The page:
5 Linux Speed Tips
Quick Launchers, File Manager ShortcutsThere are many ways to do the same tasks in Linux, which is a lovely thing because it means we can tailor our workflows to suit our own personal needs. Efficiency and speed are important; I have better things to do that waste my workday doing everything the hard way.
My personal work habits are a blend of command-line and GUI. Here are five of my favorite Linux speed tips.
Alt+F2, Run Command Quick launchersBoth Gnome and KDE have a quick launcher. Instead of wandering through the system menu, just press Alt+F2, type in the application name, and there it is. In KDE3.5 it has a wealth of useful options, as Figure 1 shows, especially "run as root" which I use a lot.
KDE 3.5 goes one step better and has a "Run Command" launcher that sits right in the panel (Figure 2.)
For me this is a nice timesaver, just type in the application name or select it from the history, boom done.
Another fast way to open an application as root is to use kdesu (KDE) or gksu (Gnome). Use these in a terminal or a quicklauncher, like this:
$ kdesu kateA dialogue will appear asking for your root password, like Figure 3.
This requires a real separate root account, rather than a sudo account like Ubuntu's default. If you prefer using sudo, then try gksudo [commandname].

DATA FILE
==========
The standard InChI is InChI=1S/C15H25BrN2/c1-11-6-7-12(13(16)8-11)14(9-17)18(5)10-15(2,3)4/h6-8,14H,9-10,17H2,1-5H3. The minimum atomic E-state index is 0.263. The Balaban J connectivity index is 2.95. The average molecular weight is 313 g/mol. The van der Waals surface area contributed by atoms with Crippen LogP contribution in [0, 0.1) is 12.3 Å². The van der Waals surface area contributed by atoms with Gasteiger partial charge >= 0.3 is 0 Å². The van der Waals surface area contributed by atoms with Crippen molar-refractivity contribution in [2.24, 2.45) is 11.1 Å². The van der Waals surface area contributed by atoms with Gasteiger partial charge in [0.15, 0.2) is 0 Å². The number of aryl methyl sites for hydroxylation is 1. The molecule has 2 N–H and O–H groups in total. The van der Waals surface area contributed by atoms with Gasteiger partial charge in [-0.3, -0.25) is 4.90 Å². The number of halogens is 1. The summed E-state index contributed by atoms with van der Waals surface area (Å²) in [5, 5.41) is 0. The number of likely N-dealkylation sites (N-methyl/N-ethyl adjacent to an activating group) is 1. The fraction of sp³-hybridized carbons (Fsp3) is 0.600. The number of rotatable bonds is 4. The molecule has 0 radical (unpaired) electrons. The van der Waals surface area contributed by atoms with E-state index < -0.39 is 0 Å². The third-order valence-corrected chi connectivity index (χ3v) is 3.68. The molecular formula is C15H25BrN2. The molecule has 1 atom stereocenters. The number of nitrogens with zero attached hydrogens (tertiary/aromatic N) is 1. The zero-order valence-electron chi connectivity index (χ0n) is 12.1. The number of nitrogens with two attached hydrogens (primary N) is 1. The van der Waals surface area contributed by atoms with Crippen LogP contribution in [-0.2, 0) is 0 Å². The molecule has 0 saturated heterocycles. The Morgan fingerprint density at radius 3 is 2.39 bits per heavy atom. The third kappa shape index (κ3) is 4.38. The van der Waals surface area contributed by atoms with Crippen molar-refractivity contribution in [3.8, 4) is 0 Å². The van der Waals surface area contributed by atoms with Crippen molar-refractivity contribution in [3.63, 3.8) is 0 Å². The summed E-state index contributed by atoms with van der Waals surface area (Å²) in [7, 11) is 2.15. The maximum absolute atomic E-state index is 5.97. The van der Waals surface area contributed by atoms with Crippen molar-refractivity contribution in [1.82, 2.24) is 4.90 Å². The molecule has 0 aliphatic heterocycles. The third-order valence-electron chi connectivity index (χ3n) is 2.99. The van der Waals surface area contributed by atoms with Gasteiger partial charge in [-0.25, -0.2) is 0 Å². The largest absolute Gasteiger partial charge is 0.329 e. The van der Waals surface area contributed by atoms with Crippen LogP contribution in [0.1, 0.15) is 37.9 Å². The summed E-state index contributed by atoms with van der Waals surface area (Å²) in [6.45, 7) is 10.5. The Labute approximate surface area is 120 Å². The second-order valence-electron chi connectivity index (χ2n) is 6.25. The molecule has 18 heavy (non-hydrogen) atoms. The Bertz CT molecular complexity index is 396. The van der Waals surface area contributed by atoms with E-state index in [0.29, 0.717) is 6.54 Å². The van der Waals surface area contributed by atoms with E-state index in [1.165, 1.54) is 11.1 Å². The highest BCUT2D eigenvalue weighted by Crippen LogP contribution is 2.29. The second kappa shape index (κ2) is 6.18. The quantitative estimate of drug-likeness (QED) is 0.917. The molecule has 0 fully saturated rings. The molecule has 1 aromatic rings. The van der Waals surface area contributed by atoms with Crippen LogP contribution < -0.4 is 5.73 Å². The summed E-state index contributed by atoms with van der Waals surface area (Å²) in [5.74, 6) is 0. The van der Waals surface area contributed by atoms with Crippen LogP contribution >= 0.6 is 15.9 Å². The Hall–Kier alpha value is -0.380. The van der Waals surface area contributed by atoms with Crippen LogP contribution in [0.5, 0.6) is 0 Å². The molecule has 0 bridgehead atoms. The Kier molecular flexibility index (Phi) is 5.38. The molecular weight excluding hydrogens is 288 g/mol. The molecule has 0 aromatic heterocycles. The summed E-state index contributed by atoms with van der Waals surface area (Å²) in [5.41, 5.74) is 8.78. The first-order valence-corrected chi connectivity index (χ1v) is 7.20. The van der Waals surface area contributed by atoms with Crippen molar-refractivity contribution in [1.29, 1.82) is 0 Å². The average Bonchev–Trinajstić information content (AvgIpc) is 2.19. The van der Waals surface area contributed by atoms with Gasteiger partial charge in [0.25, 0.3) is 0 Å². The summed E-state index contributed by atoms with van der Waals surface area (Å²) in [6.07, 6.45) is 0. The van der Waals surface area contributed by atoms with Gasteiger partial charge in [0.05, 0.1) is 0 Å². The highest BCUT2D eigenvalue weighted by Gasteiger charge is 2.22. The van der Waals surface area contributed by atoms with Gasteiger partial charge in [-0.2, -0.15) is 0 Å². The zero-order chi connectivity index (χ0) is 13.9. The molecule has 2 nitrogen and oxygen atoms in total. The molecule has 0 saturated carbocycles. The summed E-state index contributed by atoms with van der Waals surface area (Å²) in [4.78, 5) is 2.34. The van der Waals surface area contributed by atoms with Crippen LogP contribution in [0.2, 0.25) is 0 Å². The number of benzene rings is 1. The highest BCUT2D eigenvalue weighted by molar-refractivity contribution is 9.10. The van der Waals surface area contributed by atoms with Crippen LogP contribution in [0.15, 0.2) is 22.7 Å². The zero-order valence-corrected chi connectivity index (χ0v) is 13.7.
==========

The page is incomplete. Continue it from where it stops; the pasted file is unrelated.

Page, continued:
KDE4 Kickoff Menu ShortcutsKDE4's new Kickoff Menu has a number of good shortcuts. There is a search bar at the top, a Favorites tab, and a Recently Used tab that includes both applications and documents. Adding an application to Favorites is as easy as falling over: find it in the Applications tab, then right-click and select Add to Favorites.
Dolphin File Manager ShortcutsThe Dolphin file manager in KDE seems to have taken some inspiration from Nautilus, the Gnome file manager. My favorite feature, among many, is the Places tab (Figure 4). One of the biggest hassles with computers is navigating filesystems. The more files you have, the harder it is to find things. I'm riding herd on thousands of data files on multiple hard disks and multiple computers. The Places tab is a real lifesaver. For example, when I'm working on a book I have it organized into multiple directories for chapters and images. So I create entries (which are plain old symlinks) on the Places tab for my current day's work. Then when I'm ready to move on to a new chapter, I delete the old Places links and create new ones.
Another KDE feature I like a lot is the little "clear this field" button. This used to be applied only to the URL bar in Konqueror, which was awesome--one click to clear, then middle-button paste in a new URL. Now this button is showing up everywhere, including fields in Web forms.
In Figure 4 Dolphin is in split-view.
I use this a lot to move files between a remote PC and the local PC via SSHFS. The remote PC is down the hall in the computer room, and the local PC is my laptop. I don't want to be cooped up in the same room all day every day!
Notice how a USB stick automatically appears in Dolphin Places ("Debian Inst"), and right-clicking brings up a "Safely Remove" option, so you don't have to leave Dolphin to remove it.
The more the computer does the work, and the more ways there are to tailor it to do what I want, the more I like it!
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